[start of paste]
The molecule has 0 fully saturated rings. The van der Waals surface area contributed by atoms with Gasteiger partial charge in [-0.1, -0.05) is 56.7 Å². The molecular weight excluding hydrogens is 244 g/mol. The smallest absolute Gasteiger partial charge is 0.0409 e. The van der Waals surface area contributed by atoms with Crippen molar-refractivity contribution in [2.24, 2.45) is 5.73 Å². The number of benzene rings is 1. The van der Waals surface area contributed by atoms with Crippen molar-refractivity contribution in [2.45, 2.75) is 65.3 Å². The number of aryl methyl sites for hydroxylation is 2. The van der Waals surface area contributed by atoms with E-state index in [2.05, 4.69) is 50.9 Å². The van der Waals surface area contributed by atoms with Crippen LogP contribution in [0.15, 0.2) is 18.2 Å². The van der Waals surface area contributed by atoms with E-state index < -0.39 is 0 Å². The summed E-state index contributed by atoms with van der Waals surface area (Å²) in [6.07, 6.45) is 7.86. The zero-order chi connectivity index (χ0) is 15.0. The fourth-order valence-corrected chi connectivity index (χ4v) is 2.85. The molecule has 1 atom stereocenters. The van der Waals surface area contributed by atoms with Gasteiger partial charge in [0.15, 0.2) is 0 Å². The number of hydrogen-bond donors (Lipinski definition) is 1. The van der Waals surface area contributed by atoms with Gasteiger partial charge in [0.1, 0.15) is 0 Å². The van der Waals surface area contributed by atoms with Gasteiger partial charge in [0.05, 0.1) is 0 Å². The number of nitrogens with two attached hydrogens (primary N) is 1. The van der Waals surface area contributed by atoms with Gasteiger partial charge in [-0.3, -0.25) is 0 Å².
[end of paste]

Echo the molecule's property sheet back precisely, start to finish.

The molecule has 0 fully saturated rings. The van der Waals surface area contributed by atoms with Gasteiger partial charge in [-0.1, -0.05) is 56.7 Å². The molecular weight excluding hydrogens is 244 g/mol. The smallest absolute Gasteiger partial charge is 0.0409 e. The van der Waals surface area contributed by atoms with Crippen molar-refractivity contribution in [2.24, 2.45) is 5.73 Å². The number of benzene rings is 1. The van der Waals surface area contributed by atoms with Crippen molar-refractivity contribution in [2.45, 2.75) is 65.3 Å². The number of aryl methyl sites for hydroxylation is 2. The van der Waals surface area contributed by atoms with E-state index in [2.05, 4.69) is 50.9 Å². The van der Waals surface area contributed by atoms with Crippen LogP contribution in [0.15, 0.2) is 18.2 Å². The van der Waals surface area contributed by atoms with E-state index < -0.39 is 0 Å². The summed E-state index contributed by atoms with van der Waals surface area (Å²) in [6.07, 6.45) is 7.86. The zero-order chi connectivity index (χ0) is 15.0. The fourth-order valence-corrected chi connectivity index (χ4v) is 2.85. The molecule has 1 atom stereocenters. The van der Waals surface area contributed by atoms with Gasteiger partial charge in [0.15, 0.2) is 0 Å². The number of hydrogen-bond donors (Lipinski definition) is 1. The van der Waals surface area contributed by atoms with Gasteiger partial charge in [0.1, 0.15) is 0 Å². The van der Waals surface area contributed by atoms with Gasteiger partial charge in [0.05, 0.1) is 0 Å². The number of nitrogens with two attached hydrogens (primary N) is 1. The van der Waals surface area contributed by atoms with Gasteiger partial charge in [-0.3, -0.25) is 0 Å².